The only thing I will regret is having argued and quarreled with my long-awaited husband. Having been annoyed and not always having found time for my baby. That I have only one child and will unlikely have time to have more. And that I haven’t become a sister of mercy and paid little attention to suffering people around me. I will regret the love that I haven’t given enough of to others. But, fortunately, this resource (unlike gold, petroleum or money) is available to everybody and is always with us. The Lord has given us time to make up for what we lack in our hearts and our homes. Self-isolation and Great Lent are ideal for this.

Now, seeing my husband off to his job, I realize that every meeting may become the last. Maybe just for the time being (and no one knows for how long), but I don’t want to quarrel with him. Staying indoors with my baby, unable to make some money on the side, without my projects and creative work (creative work is always with me, as is a computer, but I am not in the mood for this in these troubled times), I learn to find joy in the days I spend with a growing little human-being. And also with my mother to whom we gave so little attention in our frenzied pace of life. In phone talks with my brother, who is locked down in quarantine; and my father, who can’t see his granddaughter for the same reason.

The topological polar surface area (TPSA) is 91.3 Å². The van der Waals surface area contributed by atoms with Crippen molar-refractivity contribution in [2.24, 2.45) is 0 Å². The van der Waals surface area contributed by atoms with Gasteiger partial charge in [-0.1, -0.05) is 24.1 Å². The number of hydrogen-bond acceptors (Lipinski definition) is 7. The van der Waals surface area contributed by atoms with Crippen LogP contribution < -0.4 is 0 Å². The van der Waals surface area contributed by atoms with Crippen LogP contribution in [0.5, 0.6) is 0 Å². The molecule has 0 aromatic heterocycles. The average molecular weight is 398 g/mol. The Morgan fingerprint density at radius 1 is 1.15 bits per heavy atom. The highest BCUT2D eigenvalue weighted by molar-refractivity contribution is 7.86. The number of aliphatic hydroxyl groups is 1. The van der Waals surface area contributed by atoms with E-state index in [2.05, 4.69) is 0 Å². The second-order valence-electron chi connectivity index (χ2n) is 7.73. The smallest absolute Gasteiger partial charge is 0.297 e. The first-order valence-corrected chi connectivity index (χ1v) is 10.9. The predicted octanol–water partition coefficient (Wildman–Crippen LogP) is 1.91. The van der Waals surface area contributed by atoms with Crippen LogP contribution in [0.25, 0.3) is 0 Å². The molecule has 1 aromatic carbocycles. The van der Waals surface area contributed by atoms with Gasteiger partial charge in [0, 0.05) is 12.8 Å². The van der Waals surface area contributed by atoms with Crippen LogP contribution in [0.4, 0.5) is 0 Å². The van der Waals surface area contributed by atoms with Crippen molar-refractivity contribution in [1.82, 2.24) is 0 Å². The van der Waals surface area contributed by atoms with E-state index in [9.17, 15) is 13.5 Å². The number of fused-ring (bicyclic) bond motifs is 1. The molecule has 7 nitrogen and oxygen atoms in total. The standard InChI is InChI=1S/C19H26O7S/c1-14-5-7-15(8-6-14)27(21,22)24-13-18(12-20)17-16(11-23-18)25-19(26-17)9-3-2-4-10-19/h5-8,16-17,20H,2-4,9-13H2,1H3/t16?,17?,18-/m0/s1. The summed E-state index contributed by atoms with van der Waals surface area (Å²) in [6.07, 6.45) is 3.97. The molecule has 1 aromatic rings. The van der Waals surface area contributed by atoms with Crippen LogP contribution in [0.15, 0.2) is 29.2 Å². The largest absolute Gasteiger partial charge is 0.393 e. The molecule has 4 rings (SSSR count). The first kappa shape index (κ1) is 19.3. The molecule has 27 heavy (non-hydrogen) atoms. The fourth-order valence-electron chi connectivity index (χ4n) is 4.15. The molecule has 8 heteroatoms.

I admit that for the past ten years I haven’t learned to want to steal a high-class car or go on a mad spree for the last three days of my life. But I have begun to learn to love; and thank God, we still have time for this.

Xenia Grinkova
Translated by Dmitry Lapa